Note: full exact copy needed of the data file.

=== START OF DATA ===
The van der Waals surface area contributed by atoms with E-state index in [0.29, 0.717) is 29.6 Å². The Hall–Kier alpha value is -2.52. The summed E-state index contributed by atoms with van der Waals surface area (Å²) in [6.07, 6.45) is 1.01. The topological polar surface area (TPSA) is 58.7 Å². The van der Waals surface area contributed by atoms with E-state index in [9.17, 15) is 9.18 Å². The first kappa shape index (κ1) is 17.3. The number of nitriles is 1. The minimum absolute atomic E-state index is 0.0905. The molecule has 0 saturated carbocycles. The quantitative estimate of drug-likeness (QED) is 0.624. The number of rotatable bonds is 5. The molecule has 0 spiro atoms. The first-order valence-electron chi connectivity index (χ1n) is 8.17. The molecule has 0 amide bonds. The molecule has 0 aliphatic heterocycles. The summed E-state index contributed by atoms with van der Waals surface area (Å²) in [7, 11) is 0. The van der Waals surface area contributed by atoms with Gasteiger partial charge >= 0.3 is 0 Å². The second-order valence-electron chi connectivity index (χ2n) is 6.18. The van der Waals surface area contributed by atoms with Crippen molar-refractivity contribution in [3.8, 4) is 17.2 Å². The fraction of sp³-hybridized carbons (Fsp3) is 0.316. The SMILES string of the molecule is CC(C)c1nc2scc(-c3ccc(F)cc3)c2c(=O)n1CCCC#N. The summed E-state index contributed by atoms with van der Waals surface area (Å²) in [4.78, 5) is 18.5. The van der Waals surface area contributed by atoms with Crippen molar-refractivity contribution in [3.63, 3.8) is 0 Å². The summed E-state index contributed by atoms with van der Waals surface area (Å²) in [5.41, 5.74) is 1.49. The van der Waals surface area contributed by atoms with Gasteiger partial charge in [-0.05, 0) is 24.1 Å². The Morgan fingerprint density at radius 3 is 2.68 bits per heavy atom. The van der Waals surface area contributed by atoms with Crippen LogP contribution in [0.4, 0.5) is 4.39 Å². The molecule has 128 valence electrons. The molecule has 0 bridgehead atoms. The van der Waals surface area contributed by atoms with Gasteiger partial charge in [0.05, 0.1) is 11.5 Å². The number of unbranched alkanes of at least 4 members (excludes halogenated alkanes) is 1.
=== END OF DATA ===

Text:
The van der Waals surface area contributed by atoms with E-state index in [0.29, 0.717) is 29.6 Å². The Hall–Kier alpha value is -2.52. The summed E-state index contributed by atoms with van der Waals surface area (Å²) in [6.07, 6.45) is 1.01. The topological polar surface area (TPSA) is 58.7 Å². The van der Waals surface area contributed by atoms with E-state index in [9.17, 15) is 9.18 Å². The first kappa shape index (κ1) is 17.3. The number of nitriles is 1. The minimum absolute atomic E-state index is 0.0905. The molecule has 0 saturated carbocycles. The quantitative estimate of drug-likeness (QED) is 0.624. The number of rotatable bonds is 5. The molecule has 0 spiro atoms. The first-order valence-electron chi connectivity index (χ1n) is 8.17. The molecule has 0 amide bonds. The molecule has 0 aliphatic heterocycles. The summed E-state index contributed by atoms with van der Waals surface area (Å²) in [7, 11) is 0. The van der Waals surface area contributed by atoms with Gasteiger partial charge >= 0.3 is 0 Å². The second-order valence-electron chi connectivity index (χ2n) is 6.18. The van der Waals surface area contributed by atoms with Crippen molar-refractivity contribution in [3.8, 4) is 17.2 Å². The fraction of sp³-hybridized carbons (Fsp3) is 0.316. The SMILES string of the molecule is CC(C)c1nc2scc(-c3ccc(F)cc3)c2c(=O)n1CCCC#N. The summed E-state index contributed by atoms with van der Waals surface area (Å²) in [4.78, 5) is 18.5. The van der Waals surface area contributed by atoms with Crippen molar-refractivity contribution in [3.63, 3.8) is 0 Å². The summed E-state index contributed by atoms with van der Waals surface area (Å²) in [5.41, 5.74) is 1.49. The van der Waals surface area contributed by atoms with Gasteiger partial charge in [-0.05, 0) is 24.1 Å². The Morgan fingerprint density at radius 3 is 2.68 bits per heavy atom. The van der Waals surface area contributed by atoms with Crippen LogP contribution in [0.4, 0.5) is 4.39 Å². The molecule has 128 valence electrons. The molecule has 0 bridgehead atoms. The van der Waals surface area contributed by atoms with Gasteiger partial charge in [0.05, 0.1) is 11.5 Å². The number of unbranched alkanes of at least 4 members (excludes halogenated alkanes) is 1.